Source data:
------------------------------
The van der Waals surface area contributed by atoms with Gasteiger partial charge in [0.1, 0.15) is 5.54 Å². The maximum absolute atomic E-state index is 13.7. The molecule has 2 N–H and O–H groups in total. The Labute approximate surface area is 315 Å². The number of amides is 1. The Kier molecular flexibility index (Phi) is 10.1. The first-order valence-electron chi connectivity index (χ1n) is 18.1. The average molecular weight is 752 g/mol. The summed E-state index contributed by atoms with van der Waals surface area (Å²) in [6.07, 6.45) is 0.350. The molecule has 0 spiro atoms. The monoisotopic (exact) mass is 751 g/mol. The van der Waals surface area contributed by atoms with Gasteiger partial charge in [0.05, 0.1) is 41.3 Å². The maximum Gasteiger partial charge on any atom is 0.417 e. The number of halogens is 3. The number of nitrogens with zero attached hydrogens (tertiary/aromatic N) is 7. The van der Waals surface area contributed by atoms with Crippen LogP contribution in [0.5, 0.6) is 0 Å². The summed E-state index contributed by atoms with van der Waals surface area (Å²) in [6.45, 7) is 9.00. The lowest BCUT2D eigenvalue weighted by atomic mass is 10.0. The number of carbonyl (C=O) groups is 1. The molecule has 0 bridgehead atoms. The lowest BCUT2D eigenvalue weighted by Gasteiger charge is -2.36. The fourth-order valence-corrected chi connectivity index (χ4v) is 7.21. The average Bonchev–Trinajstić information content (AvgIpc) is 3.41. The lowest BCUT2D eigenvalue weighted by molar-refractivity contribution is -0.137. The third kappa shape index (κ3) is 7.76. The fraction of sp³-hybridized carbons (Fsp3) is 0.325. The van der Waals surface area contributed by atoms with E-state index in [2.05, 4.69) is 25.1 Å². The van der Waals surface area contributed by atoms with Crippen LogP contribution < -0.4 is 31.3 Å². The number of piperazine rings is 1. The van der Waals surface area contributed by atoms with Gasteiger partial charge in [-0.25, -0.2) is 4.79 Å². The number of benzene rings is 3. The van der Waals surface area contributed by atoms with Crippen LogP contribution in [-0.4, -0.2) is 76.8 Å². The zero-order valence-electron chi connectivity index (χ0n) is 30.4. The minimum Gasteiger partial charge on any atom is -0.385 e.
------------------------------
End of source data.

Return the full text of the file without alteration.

The van der Waals surface area contributed by atoms with Gasteiger partial charge in [0.1, 0.15) is 5.54 Å². The maximum absolute atomic E-state index is 13.7. The molecule has 2 N–H and O–H groups in total. The Labute approximate surface area is 315 Å². The number of amides is 1. The Kier molecular flexibility index (Phi) is 10.1. The first-order valence-electron chi connectivity index (χ1n) is 18.1. The average molecular weight is 752 g/mol. The summed E-state index contributed by atoms with van der Waals surface area (Å²) in [6.07, 6.45) is 0.350. The molecule has 0 spiro atoms. The monoisotopic (exact) mass is 751 g/mol. The van der Waals surface area contributed by atoms with Gasteiger partial charge in [0.05, 0.1) is 41.3 Å². The maximum Gasteiger partial charge on any atom is 0.417 e. The number of halogens is 3. The number of nitrogens with zero attached hydrogens (tertiary/aromatic N) is 7. The van der Waals surface area contributed by atoms with Crippen LogP contribution in [0.5, 0.6) is 0 Å². The summed E-state index contributed by atoms with van der Waals surface area (Å²) in [6.45, 7) is 9.00. The lowest BCUT2D eigenvalue weighted by atomic mass is 10.0. The number of carbonyl (C=O) groups is 1. The molecule has 0 bridgehead atoms. The lowest BCUT2D eigenvalue weighted by Gasteiger charge is -2.36. The fourth-order valence-corrected chi connectivity index (χ4v) is 7.21. The average Bonchev–Trinajstić information content (AvgIpc) is 3.41. The lowest BCUT2D eigenvalue weighted by molar-refractivity contribution is -0.137. The third kappa shape index (κ3) is 7.76. The fraction of sp³-hybridized carbons (Fsp3) is 0.325. The van der Waals surface area contributed by atoms with E-state index in [2.05, 4.69) is 25.1 Å². The van der Waals surface area contributed by atoms with Crippen LogP contribution < -0.4 is 31.3 Å². The number of piperazine rings is 1. The van der Waals surface area contributed by atoms with Gasteiger partial charge in [-0.25, -0.2) is 4.79 Å². The number of benzene rings is 3. The van der Waals surface area contributed by atoms with Crippen LogP contribution in [-0.4, -0.2) is 76.8 Å². The zero-order valence-electron chi connectivity index (χ0n) is 30.4. The minimum Gasteiger partial charge on any atom is -0.385 e.